Learn how to avoid overpayment penalties from the Railroad Retirement Board.
Welcome, everyone, to another edition of the Highball Advisors Railroad Retirement Whiteboard. My name's John McNamara of Highball Advisors, and today what we're going to talk about is the commingling of Social Security with your Railroad Retirement Annuity. So a lot of confusion between the two of them. And what happens is that confusion can lead to penalties from overpayment. So I just want to walk you through it. Kind of bring everybody up to speed on what is Social Security? What is Railroad Retirement, the commingling of them, so we can avoid these penalties? And then, at the end, I'll list some of the things that you want to do to avoid these over penalties. So let's just go through it here. So you work for the railroad, you're collecting tier 1, tier 1, tier 2. Tier 1 is a compilation of your Social Security and your railroad service years.
So you might have 30 years of railroad service and five years of Social Security work. Okay? That type of thing. And then, so that's how they get your tier 1 number. Now, how they get your Social Security number is just nonrailroad work years. So going back to this example, it might be 30 years at the railroad and five years at McDonald's or something. So your Social Security would really just be based on your five years at McDonald's, which wouldn't be much. So that's how that works, tier 1, tier 2. Let me give you an example. Let's say there's a railroader, and they're going to get $3,000 a month on their tier 1. Right? So that's going to be made up of their Social Security and the railroad service years. But when they get their Social Security statement, it says, oh, I get $1,500 in Social Security. So now they're thinking, oh, I get $4,500. Doesn't work that way.
So what happens is Social Security notifies the Railroad Retirement Board, hey, this individual is supposed to get $1,500 of Social Security. And they say, okay. Railroad Retirement Board goes, great. They're supposed to get $3,000. They take out the $1,500, and your monthly payment is going to be $3,000. Tier 1 is going to be the combination of Social Security and railroad retirement service. So it's not $4,500. So that's called double-dipping, and you can't do that. So that takes care of that. So tier 1 reductions also apply, and this is where everybody starts getting a little messed up here, is in your spousal annuities, your divorced spouse annuity, and your survivor annuities also. So if your spouse is outside working in another position and he or she is doing great, and all those type of things, but yet are still going to collect railroad retirement, because, through the tier 2 and stuff, you can watch out for those overpayment issues there. So that's where you have to really watch it.
So Social Security law limits payment to the higher of any two or more benefits payable. So you can't get, in this case, oh, I get my Social Security payment. I'm going to get that, and I'll also get my spousal annuity from the Railroad Retirement Board. Nah, it doesn't work that way. The higher of any two or more benefits payable, right? So, in this case, with the spouse, let's just say she. She would have a Social Security check, and then she's also saying, oh, I'm going to get the tier 1 spousal also. And those are two. No. You get the higher of the two. Hopefully, I've explained that to you, higher of the two.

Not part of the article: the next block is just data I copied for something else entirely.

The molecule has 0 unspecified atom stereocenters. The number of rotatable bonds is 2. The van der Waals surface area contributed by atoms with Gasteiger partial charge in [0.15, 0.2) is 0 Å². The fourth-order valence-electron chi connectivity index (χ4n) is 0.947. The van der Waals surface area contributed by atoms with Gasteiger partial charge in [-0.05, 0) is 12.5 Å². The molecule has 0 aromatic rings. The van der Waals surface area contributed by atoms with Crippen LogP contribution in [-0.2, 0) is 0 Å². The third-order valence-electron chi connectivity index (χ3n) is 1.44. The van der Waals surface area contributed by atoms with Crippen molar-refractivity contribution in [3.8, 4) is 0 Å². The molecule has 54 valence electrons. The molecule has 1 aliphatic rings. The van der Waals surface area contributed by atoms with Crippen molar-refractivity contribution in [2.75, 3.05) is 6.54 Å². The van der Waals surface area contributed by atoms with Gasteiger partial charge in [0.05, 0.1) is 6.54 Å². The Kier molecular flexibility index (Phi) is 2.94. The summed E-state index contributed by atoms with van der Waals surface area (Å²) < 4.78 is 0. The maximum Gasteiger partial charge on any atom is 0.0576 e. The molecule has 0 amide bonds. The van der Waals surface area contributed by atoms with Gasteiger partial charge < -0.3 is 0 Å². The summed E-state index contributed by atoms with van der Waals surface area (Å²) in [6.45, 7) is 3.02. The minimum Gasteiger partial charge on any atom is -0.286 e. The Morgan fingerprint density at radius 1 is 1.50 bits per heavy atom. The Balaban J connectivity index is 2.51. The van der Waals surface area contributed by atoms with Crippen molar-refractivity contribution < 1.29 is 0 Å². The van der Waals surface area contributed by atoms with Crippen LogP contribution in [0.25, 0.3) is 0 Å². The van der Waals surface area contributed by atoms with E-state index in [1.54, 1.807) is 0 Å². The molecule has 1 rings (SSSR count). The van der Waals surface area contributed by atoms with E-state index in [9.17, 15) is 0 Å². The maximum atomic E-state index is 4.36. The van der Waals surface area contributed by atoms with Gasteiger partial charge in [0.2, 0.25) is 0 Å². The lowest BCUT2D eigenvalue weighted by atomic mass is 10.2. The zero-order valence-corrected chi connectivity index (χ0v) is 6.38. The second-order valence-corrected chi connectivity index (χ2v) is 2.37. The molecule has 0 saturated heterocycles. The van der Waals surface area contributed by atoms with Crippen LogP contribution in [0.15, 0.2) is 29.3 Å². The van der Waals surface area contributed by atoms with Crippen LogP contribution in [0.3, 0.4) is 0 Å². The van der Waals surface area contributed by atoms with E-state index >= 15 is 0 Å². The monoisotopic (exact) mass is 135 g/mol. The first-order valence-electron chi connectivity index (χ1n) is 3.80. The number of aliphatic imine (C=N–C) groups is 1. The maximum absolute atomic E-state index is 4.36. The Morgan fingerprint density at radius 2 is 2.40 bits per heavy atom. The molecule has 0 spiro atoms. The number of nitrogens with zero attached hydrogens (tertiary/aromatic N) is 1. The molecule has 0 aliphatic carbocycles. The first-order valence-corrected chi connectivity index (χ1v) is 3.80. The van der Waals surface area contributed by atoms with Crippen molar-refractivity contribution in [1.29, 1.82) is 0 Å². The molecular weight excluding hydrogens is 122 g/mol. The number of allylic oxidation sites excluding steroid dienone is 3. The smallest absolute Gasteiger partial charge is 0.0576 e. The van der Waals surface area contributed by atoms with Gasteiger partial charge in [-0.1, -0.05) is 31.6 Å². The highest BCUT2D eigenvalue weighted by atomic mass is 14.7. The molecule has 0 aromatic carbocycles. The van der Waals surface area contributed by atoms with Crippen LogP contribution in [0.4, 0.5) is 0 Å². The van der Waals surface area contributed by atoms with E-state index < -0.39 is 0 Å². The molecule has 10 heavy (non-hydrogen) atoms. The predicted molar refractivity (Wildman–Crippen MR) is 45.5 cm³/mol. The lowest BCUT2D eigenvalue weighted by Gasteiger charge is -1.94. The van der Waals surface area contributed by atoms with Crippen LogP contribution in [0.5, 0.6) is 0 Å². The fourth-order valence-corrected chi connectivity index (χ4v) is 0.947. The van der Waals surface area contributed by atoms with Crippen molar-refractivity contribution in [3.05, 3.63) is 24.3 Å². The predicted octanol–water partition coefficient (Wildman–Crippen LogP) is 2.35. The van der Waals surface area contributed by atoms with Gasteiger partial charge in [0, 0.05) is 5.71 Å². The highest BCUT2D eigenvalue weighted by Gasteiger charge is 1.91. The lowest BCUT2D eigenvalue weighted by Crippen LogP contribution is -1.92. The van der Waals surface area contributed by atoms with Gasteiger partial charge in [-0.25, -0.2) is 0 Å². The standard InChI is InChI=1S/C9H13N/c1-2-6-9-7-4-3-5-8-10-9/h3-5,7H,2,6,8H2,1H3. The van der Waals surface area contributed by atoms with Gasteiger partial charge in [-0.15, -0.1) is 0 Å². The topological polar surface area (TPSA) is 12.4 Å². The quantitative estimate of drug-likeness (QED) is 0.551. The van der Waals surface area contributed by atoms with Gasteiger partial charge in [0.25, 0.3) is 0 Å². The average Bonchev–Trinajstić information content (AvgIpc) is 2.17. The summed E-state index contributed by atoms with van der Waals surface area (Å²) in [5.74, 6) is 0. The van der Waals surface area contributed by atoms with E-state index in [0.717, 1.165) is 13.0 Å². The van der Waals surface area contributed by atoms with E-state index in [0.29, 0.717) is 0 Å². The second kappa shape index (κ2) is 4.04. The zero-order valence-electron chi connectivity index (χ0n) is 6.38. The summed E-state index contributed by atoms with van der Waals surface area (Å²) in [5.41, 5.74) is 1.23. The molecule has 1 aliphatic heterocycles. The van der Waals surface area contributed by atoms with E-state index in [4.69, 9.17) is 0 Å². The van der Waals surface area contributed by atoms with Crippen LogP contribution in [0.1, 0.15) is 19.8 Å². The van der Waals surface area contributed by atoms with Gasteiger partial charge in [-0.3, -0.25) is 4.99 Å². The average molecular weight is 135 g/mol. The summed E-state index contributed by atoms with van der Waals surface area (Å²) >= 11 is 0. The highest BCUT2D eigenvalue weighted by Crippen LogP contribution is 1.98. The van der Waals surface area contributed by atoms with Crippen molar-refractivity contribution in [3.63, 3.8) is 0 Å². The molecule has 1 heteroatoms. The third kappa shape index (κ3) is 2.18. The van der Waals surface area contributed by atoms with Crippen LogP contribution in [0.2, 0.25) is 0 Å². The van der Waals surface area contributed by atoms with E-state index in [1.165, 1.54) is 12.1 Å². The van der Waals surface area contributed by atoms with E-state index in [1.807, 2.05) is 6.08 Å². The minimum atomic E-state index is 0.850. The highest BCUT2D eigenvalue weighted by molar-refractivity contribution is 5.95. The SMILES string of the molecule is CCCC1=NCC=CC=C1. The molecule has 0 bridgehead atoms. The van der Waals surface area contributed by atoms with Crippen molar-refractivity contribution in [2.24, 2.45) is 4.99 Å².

So what do we want to take away from this? Railroad Retirement Board is king. That's the simplest way to do it. So what does that mean? Notify the Railroad Retirement Board when filing for Social Security. Anytime that you feel like, hey, I'm going to get something from Social Security, you have to let the Railroad Retirement Board know, okay? So, in this case, let's say you're a spouse and you're retiring, but you're eventually going to get a spousal annuity from the Railroad Retirement Board, let them know. Always notify the Railroad Retirement Board. I would even document it that much. Write down the name of the individual you spoke to. Because what we're trying to do is to avoid the overpayment and the penalties that come associated with it. So do that, and that will help you avoid the overpayment.
So hopefully, I've kind of enlightened you a little bit about how Social Security and the Railroad Retirement Board work together. Feel free to reach out to me if you have any questions. If you're nearing retirement and you want to understand this a little bit more, I have a Boarding for Railroad Retirement process. That free process will help you understand, as you get closer to retirement, exactly how these will interchange, so to speak. So everyone, please subscribe to YouTube channel, click on the notification bell down in the corner, and that will notify you of any new and exciting videos coming up. So until next time, everyone, please stay safe. Stay on track. Take care. So long, everybody. Bye.
Disclaimer: This article is provided for general information and illustration purposes only. Nothing contained in the material constitutes tax advice, a recommendation for purchase or sale of any security, or investment advisory services. Highball Advisors encourages you to consult a financial planner, accountant, and/or legal counsel for advice specific to your situation. Reproduction of this material is prohibited without written permission from Highball Advisors, and all rights are reserved from Highball Advisors, and all rights are reserved.